In R.E.A.L.® Time is a place for conversation about the art, science, and impact of student-led discussion. If that mission feels meta, it’s also born of what we see as a concrete need: an exchange focused explicitly on discussion and stocked with a blend of expertise, research, human interest stories, interdisciplinary connections, and fun!
Edited by Katherine Burd
“Teaching the skill of having conversations about identity is different than teaching the skill of how to apply a math formula to the real world. You can’t apply formulas to an identity. We, as educators, have to be comfortable with fumbling through conversations and not having all the answers and having to model what it’s like when you say the wrong thing or learn something.”
“There’s no way that we can guarantee that a discussion is equitable. What we can work toward is finding as many ways to get student voices into it as possible.”
“We think about “oh, the purpose of this class is to be English class,” but there needs to be a clear purpose for each specific gathering. You get to choose what that template looks like. The structures that go with it should fuel that purpose.”
“There’s a creative force within schools, but to move forward, we need a community-centered approach that draws everyone in to make change. In order for that to happen, something has to drastically disrupt the current system. Possibility and liberation has to become the imperative over maintaining systems.”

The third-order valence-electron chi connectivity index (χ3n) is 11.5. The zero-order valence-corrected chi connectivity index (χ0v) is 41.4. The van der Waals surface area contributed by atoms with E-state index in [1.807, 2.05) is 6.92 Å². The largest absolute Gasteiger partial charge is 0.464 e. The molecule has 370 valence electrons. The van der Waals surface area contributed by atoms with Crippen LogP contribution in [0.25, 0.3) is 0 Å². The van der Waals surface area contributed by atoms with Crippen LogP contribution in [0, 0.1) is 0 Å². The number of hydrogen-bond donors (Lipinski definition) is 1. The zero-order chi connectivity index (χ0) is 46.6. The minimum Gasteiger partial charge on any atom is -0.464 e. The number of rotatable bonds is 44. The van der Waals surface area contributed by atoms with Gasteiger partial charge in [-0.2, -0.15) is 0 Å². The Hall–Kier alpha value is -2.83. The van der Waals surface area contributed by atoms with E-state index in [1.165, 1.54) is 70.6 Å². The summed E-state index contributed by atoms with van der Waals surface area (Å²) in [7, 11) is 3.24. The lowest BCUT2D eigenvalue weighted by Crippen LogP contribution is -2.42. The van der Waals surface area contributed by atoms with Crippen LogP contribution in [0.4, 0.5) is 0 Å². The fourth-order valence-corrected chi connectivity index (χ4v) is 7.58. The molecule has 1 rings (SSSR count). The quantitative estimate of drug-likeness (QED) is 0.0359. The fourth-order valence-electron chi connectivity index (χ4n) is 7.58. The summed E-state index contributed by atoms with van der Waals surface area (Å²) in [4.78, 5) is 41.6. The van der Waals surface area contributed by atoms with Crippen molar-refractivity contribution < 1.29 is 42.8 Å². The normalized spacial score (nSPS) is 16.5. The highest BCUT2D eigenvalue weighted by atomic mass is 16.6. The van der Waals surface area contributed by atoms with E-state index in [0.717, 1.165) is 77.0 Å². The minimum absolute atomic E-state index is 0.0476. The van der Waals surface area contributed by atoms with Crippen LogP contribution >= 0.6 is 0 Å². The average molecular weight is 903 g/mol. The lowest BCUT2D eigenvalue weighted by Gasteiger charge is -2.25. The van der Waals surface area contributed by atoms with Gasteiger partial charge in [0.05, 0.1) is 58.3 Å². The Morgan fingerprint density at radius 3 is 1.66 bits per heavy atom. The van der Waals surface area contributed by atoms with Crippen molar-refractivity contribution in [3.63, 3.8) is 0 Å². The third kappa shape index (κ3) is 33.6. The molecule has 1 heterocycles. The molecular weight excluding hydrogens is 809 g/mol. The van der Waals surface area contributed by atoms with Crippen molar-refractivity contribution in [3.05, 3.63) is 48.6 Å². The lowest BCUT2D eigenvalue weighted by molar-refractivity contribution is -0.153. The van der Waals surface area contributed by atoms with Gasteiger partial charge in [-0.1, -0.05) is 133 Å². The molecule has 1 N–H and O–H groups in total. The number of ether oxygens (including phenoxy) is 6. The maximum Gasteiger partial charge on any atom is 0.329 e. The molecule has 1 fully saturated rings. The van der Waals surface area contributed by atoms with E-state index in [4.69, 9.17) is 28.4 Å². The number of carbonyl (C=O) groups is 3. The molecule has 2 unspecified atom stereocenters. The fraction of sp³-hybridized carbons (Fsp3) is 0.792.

“Teaching is demanding! These folks have to be attending to children’s mental health even as they are trying to teach them educational materials. To maintain community well-being, we need to look “upstream” at who’s running the ship, and in the classroom, that is the teacher. Everything’s affected if they’re doing well, or doing poorly. So you, as a teacher, are the upstream influence. Your wellbeing matters — of course your knowledge and skills do too, but to maximize them, we have to be sure you feel good as a human being.”
“Before, during, and after writing, there are opportunities to leverage classroom community, and I actually think that writing and discussion can both improve each other. We say that writing should happen every day and be a key element of the classroom, and I think discussion is the same way.”
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